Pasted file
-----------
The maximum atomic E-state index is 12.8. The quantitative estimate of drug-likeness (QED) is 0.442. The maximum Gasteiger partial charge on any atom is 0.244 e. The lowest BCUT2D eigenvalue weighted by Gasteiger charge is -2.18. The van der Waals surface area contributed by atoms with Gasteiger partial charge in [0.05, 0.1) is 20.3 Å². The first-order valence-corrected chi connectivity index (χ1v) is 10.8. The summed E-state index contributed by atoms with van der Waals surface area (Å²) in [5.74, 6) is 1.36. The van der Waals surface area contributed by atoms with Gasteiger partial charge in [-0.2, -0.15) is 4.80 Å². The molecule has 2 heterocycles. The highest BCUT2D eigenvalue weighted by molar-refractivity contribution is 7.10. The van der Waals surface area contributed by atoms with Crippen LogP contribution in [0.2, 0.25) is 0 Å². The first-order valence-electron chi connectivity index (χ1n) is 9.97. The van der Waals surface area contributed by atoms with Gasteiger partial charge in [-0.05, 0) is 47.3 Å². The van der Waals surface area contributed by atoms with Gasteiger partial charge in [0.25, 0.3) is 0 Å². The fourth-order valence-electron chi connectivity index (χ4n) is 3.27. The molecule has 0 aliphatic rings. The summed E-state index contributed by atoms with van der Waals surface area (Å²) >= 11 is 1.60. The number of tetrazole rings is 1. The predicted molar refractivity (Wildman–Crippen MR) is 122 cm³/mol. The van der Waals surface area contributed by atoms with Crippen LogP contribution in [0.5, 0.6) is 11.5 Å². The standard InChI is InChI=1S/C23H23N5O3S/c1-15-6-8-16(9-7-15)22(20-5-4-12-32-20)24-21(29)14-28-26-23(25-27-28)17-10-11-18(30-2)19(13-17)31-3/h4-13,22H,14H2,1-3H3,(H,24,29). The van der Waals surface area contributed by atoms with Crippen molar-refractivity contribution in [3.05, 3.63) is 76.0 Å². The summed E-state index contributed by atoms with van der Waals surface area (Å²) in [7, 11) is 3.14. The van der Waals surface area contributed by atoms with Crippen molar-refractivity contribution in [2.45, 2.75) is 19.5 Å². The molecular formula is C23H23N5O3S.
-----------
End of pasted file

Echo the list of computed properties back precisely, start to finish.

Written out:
The maximum atomic E-state index is 12.8. The quantitative estimate of drug-likeness (QED) is 0.442. The maximum Gasteiger partial charge on any atom is 0.244 e. The lowest BCUT2D eigenvalue weighted by Gasteiger charge is -2.18. The van der Waals surface area contributed by atoms with Gasteiger partial charge in [0.05, 0.1) is 20.3 Å². The first-order valence-corrected chi connectivity index (χ1v) is 10.8. The summed E-state index contributed by atoms with van der Waals surface area (Å²) in [5.74, 6) is 1.36. The van der Waals surface area contributed by atoms with Gasteiger partial charge in [-0.2, -0.15) is 4.80 Å². The molecule has 2 heterocycles. The highest BCUT2D eigenvalue weighted by molar-refractivity contribution is 7.10. The van der Waals surface area contributed by atoms with Crippen LogP contribution in [0.2, 0.25) is 0 Å². The first-order valence-electron chi connectivity index (χ1n) is 9.97. The van der Waals surface area contributed by atoms with Gasteiger partial charge in [-0.05, 0) is 47.3 Å². The van der Waals surface area contributed by atoms with Gasteiger partial charge in [0.25, 0.3) is 0 Å². The fourth-order valence-electron chi connectivity index (χ4n) is 3.27. The molecule has 0 aliphatic rings. The summed E-state index contributed by atoms with van der Waals surface area (Å²) >= 11 is 1.60. The number of tetrazole rings is 1. The predicted molar refractivity (Wildman–Crippen MR) is 122 cm³/mol. The van der Waals surface area contributed by atoms with Crippen LogP contribution in [0.5, 0.6) is 11.5 Å². The standard InChI is InChI=1S/C23H23N5O3S/c1-15-6-8-16(9-7-15)22(20-5-4-12-32-20)24-21(29)14-28-26-23(25-27-28)17-10-11-18(30-2)19(13-17)31-3/h4-13,22H,14H2,1-3H3,(H,24,29). The van der Waals surface area contributed by atoms with Crippen molar-refractivity contribution in [3.05, 3.63) is 76.0 Å². The summed E-state index contributed by atoms with van der Waals surface area (Å²) in [7, 11) is 3.14. The van der Waals surface area contributed by atoms with Crippen molar-refractivity contribution in [2.45, 2.75) is 19.5 Å². The molecular formula is C23H23N5O3S.